“When you are more fortunate than others, it is better to build a longer table than a taller fence.” Author unknown
Those of you who follow me know that my grandparents came from Poland. For anyone who has just happened on my blog, the context to this post is that they arrived with little only to find they were not always welcomed. Signs in windows said, “No DP (displaced person – or as some used it “dumb Polack”) need apply.” Some family members changed their names in order to escape the ski that gave away their heritage and kept jobs from them. Many in my family worked more than one low-paying job in order to secure a better life for their children. My father’s father helped build the railroad in the late 1800s.
His wife, her mother, and their six kids ran a bakery in their home, living in the small second story so the oldest, including my father, could go to college.
My other grandfather made hand-made suits. We all learned a strong work ethic and America was a land of opportunity for us. (Want to know more: this is my post on my family’s experience, Mother of Exiles.)
I did not have to work as a child, I could play. A favorite card game was aptly named “Spoons.” Somewhat like musical chairs there was always one less spoon than players. A card was turned over, then we each added a card in turns until the first card was matched, and everyone made a dive to grasp a spoon. You played in rounds until there were only two players left and one spoon. The one who failed was eliminated…and there was a winner.
The game was won by the attentive and quick. Hard work didn’t matter. Age helped…as well as a certain willingness to do anything it took to win.
In this children’s game, the younger and slower could be quickly excluded, but the cards for the next round were dealt amid the tears. I would “throw” games of “Go Fish” and Rummy….but not Spoons. Something about getting that last spoon lit a fire in me to win.
Usually, I was one of the winners. Later, I learned to compete against myself instead, and spent my career helping others win a spoon. My life experiences enabled an understanding of ambition, yet a desire to create more parity for others including refugees, and shapes my view of immigration policy.
At this moment, I look around and see those who think this country has one too few spoons to share with those dreaming an American dream. Many want taller fences or big walls. They shake their fists, lean over the “treasure,” daring those who arrived late to the game to even think they should have a seat at the table let alone capture a spoon. “Mine, Mine, Mine, Get Away,” they seem to say.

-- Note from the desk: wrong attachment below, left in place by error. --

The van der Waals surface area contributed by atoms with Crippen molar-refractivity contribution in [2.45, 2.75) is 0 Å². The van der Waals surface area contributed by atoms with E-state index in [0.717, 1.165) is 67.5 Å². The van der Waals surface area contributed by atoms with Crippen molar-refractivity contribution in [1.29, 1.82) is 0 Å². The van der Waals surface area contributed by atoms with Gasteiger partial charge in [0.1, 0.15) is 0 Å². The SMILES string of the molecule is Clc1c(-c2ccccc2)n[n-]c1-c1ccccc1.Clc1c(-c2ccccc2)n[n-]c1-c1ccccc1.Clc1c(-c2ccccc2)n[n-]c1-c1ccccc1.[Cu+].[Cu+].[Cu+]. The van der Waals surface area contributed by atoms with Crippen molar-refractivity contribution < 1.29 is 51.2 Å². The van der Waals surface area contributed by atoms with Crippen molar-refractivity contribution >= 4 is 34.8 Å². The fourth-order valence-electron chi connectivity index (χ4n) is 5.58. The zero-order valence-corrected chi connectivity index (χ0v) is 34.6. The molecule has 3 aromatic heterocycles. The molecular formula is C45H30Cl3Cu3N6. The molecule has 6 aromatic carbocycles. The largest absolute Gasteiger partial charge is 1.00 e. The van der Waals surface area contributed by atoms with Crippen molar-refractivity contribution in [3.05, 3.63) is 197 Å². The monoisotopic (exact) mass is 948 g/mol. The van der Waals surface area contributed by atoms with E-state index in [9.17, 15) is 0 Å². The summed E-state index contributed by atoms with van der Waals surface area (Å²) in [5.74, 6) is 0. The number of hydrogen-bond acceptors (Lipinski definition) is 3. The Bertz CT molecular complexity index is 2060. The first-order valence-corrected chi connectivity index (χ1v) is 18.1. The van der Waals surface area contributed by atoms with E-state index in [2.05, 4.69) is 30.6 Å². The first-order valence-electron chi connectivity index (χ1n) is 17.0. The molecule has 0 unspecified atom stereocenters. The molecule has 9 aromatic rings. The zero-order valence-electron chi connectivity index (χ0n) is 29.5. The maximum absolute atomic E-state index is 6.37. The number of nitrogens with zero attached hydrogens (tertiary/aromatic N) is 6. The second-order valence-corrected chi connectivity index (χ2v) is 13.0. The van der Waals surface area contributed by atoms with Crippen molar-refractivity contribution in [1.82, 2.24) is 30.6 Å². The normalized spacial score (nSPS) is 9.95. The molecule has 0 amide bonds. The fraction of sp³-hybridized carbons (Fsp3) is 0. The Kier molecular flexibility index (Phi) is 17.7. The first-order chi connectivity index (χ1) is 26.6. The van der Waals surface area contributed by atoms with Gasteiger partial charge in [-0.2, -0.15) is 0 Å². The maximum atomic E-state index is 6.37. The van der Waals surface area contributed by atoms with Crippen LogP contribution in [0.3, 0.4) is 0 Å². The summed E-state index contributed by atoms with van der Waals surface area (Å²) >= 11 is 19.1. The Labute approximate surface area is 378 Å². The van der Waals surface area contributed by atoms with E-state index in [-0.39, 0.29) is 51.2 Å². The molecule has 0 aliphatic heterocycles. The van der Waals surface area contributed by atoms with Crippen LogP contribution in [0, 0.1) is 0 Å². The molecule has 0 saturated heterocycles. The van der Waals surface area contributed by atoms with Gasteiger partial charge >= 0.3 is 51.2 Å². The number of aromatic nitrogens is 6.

Perhaps, their family acquired their spoons the hard way like mine, working in mines, shoveling coal into blast furnaces, bent over assembly lines, or like my paternal grandfather pounding railroad ties. Often this was a family business. Sons followed fathers and grandfathers into this backbreaking work to have security, food on the table, and a pension at the end. Some of the anger misplaced onto immigrants comes because generations “sweated blood,” as my mom would say, for jobs that have evaporated like ice on a sunny day.
“Someone” took away some or all of their spoons. Robotics and other technologies, outsourcing and corporate closures of plants, downsizing, lay-offs, lost or reduced pensions, and fear for themselves, their children, their future, and for their country. It was a disappearing way of life, a vanishing culture.
To those who have enough to feel secure, it seems as if building fences misses the renewable bounty on the table of America. The jobs illegal immigrants are willing to do, do not match the blue-collar, but middle-class income jobs that have gone away, and we know the coal miner’s son in West Virginia is not going to trim tobacco blossoms in the Carolinas, pick fruit in California, apples in New York, or produce in Florida for pennies.
America is still the same Field of Dreams that made the Irish, the Germans, the Polish and the Italians come more than a hundred years ago. It entices immigrants today, and with farm workers come students and tech geniuses, engineers, doctors, and entrepreneurs to build bigger tables. Research shows the economy grows in times of high immigration, but we can’t just blithely say, “Build a bigger table.” We must see the losses and fears behind those with anti-immigrant anger and we need to refresh their dream.
So let me share again a favorite cartoon, this time with a slight twist. It is a two cell cartoon. The first square shows a room labeled Hell, angry people around a huge table stretching elongated spoons to reach a bubbling stewpot in the middle. The spoons reach it, but, only able to hold them by the end, the people cannot bring the food to their mouths and fights erupt.
The second cell shows the same room, large table, and stew in the middle. Each person there has an identical spoon still long enough to reach the stew, too long to bring to the holder’s mouth…yet everyone is happy as they reach around the table and feed their neighbor. This is labeled Heaven.
I was really encouraged by the empathy I saw most recently about the plight of those who were turned away from our shores. Our country has an expandable table and we do have big spoons. Some might label that second room as America at its best. And yes, we do need to invite EVERYONE to share in our bounty, and that must include those who have been steadily sliding out of the middle class, those who fear to let in the outsider in will further endanger them.
If LOVE is to triumph and really defeat HATE, we need to work hard to be inclusive, and understanding, not just with the refugee, the immigrant, and minorities, but with anyone who is struggling or hurting or being left behind. Not everyone is a bigot – some are just afraid. We need to mean it when we say everyone can come to the table.
Don’t worry the real bigots won’t join us – they are too busy playing spoons.